ISSN (Print) - 0012-9976 | ISSN (Online) - 2349-8846
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When Vegetable Prices Blow Up

The government’s strategies to tame vegetable prices are misplaced in both scope and coverage.


Volatility of food prices is so commonplace in India that even government responses to it have assumed a rather languid demeanour, not going beyond the verbose promises of improving the farmers’ lot. In the past few weeks, however, skyrocketing vegetable prices across the country, especially that of onion, have created much flurry in the policy circuit. But, this hyperactivity has not transcended the conventional strategies of imposing a minimum export price (MEP) on the exporters and/or a stocking limit on the domestic traders, something that we have already seen this government doing in 2017 to douse the raging retail prices of onion and tomato, then at₹ 80 a kilogram (kg) and ₹ 110 a kg, respectively. Interestingly, it is not the seasonality of vegetable prices per se, but their exacerbation in almost every alternate year that makes the government in power uncomfortable. While the reasons for such escalations are usually interpreted, particularly by the policymakers, as something beyond their control, it is hard to ignore that the conveniences of projecting such official “helplessness” are many.

First, it helps shroud years of inaction behind the “urgent” actions. This, in turn, makes the years of accelerated price spikes appear as some isolated phenomenon, rather than a structural malaise. Second, it justifies the contradiction in the government’s promises and actions. A government that makes grandiose proposals like “one nation, one market,” can impede farmers’ access to remunerative markets (export markets in the case of onions) in practice, just for the sake of gaining quick control of prices. Third, “helplessness” resonates well with the general feeling of the middle class—a pivotal vote bank of the ruling party—operating under binding budget constraints. But, most disconcertingly, this paradigm of emotive politics is laden with the risk of relegating the significant to the periphery. For instance, fundamental issues, such as why the government’s price control policies fail to envision farmers as “net buyers” and/or consumers of food, or how “consumer friendly” the projected “consumer bias” in such policies in reality is, etc, are muted in the public discourse. Whereas, ground-level evidences put a big question mark on the veracity of such projection.

With almost 60%–70% of the final retail price of vegetables being formed in the post-farm gate segment, largely by the costs and margins of the middlemen, farmers are likely to have little control over prices. On the other hand, with retailers apportioning the highest share of margins in general, retail prices are less likely to move in tandem with wholesale prices. For example, as per the data published by the National Horticulture Board, when the average wholesale price of onion in Delhi declined from₹ 32 a kg in January 2018, to₹ 20,₹ 11, and eventually to₹ 9 a kg in February, March, and April 2018, respectively, the average retail price came down from₹ 49 to only₹ 37 to₹ 38 per kg. Similarly, in the past few weeks, the average wholesale price of onion in Delhi has hovered between₹ 30 and₹ 32 a kg, while retail prices have steadily shot up from₹ 50 to₹ 59 a kg.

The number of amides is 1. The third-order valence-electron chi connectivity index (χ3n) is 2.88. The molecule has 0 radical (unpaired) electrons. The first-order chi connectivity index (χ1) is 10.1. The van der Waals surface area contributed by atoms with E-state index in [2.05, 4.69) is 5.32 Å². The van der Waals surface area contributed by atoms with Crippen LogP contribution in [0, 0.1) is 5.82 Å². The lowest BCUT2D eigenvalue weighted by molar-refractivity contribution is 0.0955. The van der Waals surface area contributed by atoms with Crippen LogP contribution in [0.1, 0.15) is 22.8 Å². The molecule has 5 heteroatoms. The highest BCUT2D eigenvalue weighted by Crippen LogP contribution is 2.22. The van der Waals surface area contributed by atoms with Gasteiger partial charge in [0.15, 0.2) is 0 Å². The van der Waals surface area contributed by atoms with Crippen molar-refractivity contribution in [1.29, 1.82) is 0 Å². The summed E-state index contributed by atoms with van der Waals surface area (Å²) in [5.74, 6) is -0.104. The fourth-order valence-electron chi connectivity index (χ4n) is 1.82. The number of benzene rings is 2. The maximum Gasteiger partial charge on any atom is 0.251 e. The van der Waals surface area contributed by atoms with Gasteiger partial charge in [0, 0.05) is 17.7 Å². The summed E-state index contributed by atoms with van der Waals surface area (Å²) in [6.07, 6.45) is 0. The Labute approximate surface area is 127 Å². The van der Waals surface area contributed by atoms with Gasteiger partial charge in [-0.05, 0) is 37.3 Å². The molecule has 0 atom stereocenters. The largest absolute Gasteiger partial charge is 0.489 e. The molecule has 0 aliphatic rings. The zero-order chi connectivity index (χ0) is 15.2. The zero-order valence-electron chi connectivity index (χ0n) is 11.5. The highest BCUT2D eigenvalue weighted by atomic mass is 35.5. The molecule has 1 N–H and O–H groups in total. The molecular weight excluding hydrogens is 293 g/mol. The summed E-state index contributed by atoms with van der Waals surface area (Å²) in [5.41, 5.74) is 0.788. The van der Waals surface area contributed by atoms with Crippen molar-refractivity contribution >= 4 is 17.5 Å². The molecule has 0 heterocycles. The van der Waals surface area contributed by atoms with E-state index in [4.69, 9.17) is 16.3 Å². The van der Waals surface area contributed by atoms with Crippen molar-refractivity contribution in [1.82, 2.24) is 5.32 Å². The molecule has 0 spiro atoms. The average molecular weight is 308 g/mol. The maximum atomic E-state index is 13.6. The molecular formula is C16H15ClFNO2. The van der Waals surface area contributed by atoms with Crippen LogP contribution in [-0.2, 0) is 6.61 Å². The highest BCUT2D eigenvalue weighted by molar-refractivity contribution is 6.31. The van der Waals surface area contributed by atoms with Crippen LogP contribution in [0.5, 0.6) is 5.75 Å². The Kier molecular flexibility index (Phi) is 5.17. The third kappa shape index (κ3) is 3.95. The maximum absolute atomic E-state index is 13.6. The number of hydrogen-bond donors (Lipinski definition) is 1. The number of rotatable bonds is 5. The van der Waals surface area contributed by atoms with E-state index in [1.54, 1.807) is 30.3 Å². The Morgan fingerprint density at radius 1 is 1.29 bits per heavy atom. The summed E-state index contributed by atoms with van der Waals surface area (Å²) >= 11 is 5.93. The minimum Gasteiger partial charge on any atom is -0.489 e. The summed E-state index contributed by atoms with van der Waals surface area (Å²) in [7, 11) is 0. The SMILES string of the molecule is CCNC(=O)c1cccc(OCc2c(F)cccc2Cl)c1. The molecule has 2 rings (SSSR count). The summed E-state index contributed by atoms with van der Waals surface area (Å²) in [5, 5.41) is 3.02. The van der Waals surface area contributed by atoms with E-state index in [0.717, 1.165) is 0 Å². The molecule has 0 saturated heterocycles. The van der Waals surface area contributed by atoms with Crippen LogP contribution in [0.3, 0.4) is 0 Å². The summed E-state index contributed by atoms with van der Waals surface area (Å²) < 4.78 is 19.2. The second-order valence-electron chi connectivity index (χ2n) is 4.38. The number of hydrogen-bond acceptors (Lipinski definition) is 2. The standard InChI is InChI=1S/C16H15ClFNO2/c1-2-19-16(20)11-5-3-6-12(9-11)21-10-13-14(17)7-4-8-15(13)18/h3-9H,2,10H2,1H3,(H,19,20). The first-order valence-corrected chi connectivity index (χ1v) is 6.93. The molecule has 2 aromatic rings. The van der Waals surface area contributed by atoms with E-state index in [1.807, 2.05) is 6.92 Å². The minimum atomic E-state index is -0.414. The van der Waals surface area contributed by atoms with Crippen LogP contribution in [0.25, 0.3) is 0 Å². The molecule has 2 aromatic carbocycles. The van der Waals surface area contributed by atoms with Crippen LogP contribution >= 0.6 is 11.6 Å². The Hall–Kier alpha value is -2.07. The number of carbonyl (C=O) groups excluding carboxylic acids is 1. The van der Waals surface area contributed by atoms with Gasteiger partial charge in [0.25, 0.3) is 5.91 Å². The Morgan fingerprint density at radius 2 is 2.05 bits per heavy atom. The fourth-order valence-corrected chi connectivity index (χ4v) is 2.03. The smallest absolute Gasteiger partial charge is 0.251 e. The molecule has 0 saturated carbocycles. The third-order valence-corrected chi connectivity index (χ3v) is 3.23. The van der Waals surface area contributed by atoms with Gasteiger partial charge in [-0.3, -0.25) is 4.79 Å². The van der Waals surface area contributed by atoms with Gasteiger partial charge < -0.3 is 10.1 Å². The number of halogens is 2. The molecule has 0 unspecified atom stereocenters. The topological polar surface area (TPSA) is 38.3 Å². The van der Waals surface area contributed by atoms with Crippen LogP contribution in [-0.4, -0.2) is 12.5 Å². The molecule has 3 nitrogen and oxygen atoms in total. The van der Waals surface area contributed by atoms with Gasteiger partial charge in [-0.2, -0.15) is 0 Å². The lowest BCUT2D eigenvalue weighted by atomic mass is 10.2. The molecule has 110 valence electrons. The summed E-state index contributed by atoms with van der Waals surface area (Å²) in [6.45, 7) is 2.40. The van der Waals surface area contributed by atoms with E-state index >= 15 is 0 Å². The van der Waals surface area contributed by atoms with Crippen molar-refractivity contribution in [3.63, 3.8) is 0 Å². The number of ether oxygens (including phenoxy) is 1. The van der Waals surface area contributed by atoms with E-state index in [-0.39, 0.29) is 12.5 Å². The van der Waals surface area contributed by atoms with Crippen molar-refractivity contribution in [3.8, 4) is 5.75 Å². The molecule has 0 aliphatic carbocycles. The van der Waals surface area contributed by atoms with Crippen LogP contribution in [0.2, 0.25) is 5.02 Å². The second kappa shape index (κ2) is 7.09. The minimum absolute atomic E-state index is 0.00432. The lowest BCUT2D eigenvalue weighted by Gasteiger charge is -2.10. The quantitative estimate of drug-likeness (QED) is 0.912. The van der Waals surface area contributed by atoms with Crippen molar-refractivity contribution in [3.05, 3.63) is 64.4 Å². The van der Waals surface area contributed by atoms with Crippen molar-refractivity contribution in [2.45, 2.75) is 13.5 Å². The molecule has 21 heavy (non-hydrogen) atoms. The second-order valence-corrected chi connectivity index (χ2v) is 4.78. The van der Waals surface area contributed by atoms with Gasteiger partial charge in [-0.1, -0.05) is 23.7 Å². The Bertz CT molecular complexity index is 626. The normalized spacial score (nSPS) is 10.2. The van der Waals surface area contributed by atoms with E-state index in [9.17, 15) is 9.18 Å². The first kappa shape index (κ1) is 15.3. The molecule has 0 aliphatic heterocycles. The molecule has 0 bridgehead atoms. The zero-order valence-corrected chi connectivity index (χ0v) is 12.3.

None of the interventions adopted by the government in the present scenario, however, address the structural anomalies of the farm-produce markets that result in asymmetric price transmission between the producer and the consumer. Such policies essentially have no elements of “consumer-friendliness” in them, beyond empty rhetoric. The 2017 report of the International Bank for Reconstruction and Development, in fact, points out that the notion of consumer bias has come handy in restricting onion trade whenever the government foresaw rising domestic prices. The lack of stable trade policies can be a disincentive for the agricultural sector as a whole, let alone the consumers or producers in isolation. Banning of exports by instituting an MEP (currently at $850 a tonne) that is way above the export parity price (at $300 per tonne), will deprive farmers of the benefits of exports, while intermittent trading will affect India’s credibility as an exporter in the international market, and thereby the unit value of her exports.

Ironically, here is a government that speaks of doubling farmers’ income by 2022 and, in tandem, of boosting farm exports to at least $60 billion by 2022, of diversifying agriculture towards “high-potential” horticulture products, and/or producing processed agricultural products, among other things. But, in practice, it supports those conditions that delimit farmers within the ambit of the traditional “mandi” system where auctioning procedures are controlled by traders and commissioning agents. Even after two decades of the emergence of new stakeholders in Indian food markets, neither the Agricultural Produce Market Committee wholesale markets have changed adequately to meet the quality and consistency demands from these new players, nor have there been concerted policy efforts towards such transition. Moreover, the government’s “selective” bias for the “distressed consumer” in the non-farm gentry can take away from the reality of asymmetric price transmission and related structural inadequacies in the agricultural markets. One should not lose sight of the fact that high consumer prices do not translate into proportionally high farm prices in the Indian context. Given this, farmers, who are net buyers of food, are equally vulnerable to price volatility as the other consumers. Who is to be held accountable for these farmers?

Updated On : 1st Nov, 2019


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